Meeting mobile demand.
Is it a bird's nest? Is it a tree? No - it's a mobile phone mast cunningly disguised to blend in with the landscape.
Mobile phone masts are multiplying in number but shrinking in size. They are being disguised as chimneys, trees, clocks, windows, drainpipes, even as weather vanes, in an effort to meet the demands of planning departments.
Third generation masts have smaller cells, and need to be sited closer to their customers - often within housing, industrial and retail estates. Within the next five years there will be around 60,000 sites for these masts. Operators run the risk of having their licences removed if they do not have substantial coverage in place by then.
Landowners and landlords may find themselves with a mobile phone mast on their land that, once in place, proves particularly tricky to shift.
Telecom operators require a "wayleave" to place equipment on land. However, the "wayleave" can be granted by the occupiers and "owners of interests" in land, which include tenants, not just the landlord or freeholder.
A tenant can therefore enter into a wayleave agreement with an operator that will bind the landlord. Obviously landowners need to protect their property by ensuring that the tenant's lease contains a provision requiring the landlord's consent before entering into such an agreement.
Section 96 of the Telecommunications Act 1984 provides that this consent must not be unreasonably withheld.
HARD TO REMOVE
However, even if the landlord finds himself with a fait accompli and asks for the apparatus to be removed, the operator has the right to apply for a court order to confirm its right to be there, and to compensate the landlord financially.
The court will only favour the landlord if it believes his position is harmed more than the public good is served.This has not happened yet. If you, the landlord, originally consented to a wayleave, but want to get rid of it at the end of the term, you might have an unpleasant surprise.
Once again, if the operator does not agree to leave, the landlord's only recourse for removal of the apparatus is to make the court application and explain why compensation in monetary terms is not adequate. Bear in mind that when granting a wayleave, they can stick for an indefinite period.
As a landlord you should be aware of the value of your land to the mobile phone mast operators. It is much harder for the operators to find urban sites, and they are more than likely to pay premiums for them in the current climate. Rent reviews should be index-linked and be dependent on the type of equipment proposed.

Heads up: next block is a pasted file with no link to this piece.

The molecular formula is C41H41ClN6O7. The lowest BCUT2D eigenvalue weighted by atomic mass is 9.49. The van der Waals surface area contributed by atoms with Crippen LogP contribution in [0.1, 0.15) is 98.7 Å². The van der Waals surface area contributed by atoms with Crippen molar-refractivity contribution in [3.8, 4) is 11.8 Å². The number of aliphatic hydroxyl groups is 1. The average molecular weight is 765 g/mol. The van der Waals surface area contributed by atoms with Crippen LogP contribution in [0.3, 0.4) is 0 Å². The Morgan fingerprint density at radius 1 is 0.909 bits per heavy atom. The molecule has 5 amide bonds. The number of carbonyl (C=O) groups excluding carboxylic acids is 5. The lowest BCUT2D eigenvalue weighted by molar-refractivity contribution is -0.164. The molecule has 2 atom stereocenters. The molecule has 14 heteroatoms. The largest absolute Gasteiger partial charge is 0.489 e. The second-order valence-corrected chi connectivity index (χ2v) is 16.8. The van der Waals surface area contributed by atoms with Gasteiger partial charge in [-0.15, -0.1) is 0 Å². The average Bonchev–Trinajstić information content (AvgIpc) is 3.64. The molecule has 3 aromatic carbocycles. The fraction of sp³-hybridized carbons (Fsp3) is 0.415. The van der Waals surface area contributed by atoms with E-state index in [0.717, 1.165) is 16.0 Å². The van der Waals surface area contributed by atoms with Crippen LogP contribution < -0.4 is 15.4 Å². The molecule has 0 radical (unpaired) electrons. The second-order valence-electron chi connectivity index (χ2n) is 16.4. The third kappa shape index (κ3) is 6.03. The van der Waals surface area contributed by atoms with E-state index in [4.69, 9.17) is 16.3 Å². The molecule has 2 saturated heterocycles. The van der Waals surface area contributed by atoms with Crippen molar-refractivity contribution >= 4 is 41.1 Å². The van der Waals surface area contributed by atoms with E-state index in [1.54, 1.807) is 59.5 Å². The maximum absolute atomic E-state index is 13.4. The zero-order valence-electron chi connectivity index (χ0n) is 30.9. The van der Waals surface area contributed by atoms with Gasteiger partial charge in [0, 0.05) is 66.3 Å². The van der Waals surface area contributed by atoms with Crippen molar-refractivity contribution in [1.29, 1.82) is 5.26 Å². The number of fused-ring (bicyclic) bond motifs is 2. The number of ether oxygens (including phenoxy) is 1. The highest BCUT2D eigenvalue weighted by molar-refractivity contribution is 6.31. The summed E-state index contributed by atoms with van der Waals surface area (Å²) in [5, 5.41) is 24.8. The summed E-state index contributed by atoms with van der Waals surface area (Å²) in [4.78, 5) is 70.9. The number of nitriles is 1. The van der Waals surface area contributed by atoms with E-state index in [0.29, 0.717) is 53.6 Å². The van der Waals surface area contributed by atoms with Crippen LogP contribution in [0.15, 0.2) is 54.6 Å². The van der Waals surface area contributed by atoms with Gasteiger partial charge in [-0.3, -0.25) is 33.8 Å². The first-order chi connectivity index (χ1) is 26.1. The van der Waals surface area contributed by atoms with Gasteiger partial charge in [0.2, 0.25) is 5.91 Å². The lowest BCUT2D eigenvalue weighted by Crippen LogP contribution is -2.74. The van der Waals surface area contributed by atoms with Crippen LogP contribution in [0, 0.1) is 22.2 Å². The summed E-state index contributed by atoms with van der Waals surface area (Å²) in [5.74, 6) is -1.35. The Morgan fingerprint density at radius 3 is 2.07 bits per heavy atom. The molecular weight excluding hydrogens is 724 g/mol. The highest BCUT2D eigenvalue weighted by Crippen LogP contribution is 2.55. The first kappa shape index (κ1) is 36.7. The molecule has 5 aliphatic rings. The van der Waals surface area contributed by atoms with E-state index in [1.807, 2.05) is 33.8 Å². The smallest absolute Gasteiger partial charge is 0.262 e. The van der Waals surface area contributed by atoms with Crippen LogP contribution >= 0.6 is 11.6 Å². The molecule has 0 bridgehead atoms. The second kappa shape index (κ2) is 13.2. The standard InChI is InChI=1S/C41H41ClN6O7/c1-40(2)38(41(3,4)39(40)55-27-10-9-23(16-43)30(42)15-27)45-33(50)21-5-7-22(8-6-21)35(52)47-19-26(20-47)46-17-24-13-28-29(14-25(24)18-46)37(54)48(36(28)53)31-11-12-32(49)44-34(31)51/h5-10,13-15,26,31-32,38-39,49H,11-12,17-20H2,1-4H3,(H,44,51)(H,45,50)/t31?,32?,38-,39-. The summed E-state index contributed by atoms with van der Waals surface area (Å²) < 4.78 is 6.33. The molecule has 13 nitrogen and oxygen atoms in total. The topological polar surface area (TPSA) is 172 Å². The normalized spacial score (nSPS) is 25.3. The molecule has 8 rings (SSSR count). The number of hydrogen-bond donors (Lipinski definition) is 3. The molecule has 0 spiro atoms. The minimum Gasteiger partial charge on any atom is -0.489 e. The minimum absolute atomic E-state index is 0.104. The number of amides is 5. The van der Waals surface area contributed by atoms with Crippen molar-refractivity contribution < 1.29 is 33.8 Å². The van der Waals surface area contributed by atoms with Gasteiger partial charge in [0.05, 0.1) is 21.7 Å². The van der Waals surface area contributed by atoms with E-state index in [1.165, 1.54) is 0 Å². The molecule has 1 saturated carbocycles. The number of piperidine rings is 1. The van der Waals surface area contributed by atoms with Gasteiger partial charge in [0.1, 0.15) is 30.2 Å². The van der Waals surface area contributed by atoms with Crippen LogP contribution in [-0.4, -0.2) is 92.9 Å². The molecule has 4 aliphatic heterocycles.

An operator's ability to share its equipment with others will always be included in the terms it proposes to a landowner, but it is possible to include this as a factor when determining rent on review. You should also take care to limit liability for damage caused by operation of the equipment once in service. The physiological effects of microwave propagation on a wide scale create lurid headlines, but are still not fully understood and liability should be firmly placed where it belongs - with the operator.
Under planning regulations, operators are required to consult widely on the possibility of using an existing mast or structure before seeking to put up any new mast. Although the smaller masts - those under 15m high - don't generally require planning permission, the operator still has to submit an application for determination, which the local authority must do within 56 days.
If a decision is not made in 56 days it is approved by default. The planning authority cannot reject such an application on principle, but only on details of siting and appearance. These details can include:
* the height of the site in relation to surrounding land;
* the existence of topographical features and natural vegetation;
* the effect on the skyline or horizon;
* the site when observed from any side;
* the site in relation to areas designated locally for their scenic or conservation value;
* the site in relation to existing masts, structures or buildings, including buildings of a historical or traditional character;
* the site in relation to residential properties.
The third generation mobile phone masts could mean that a landowner's property is continuously engaged for the foreseeable future, so take great care when contemplating a wayleave agreement.
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|Publication:||The Journal (Newcastle, England)|
|Date:||Mar 10, 2004|
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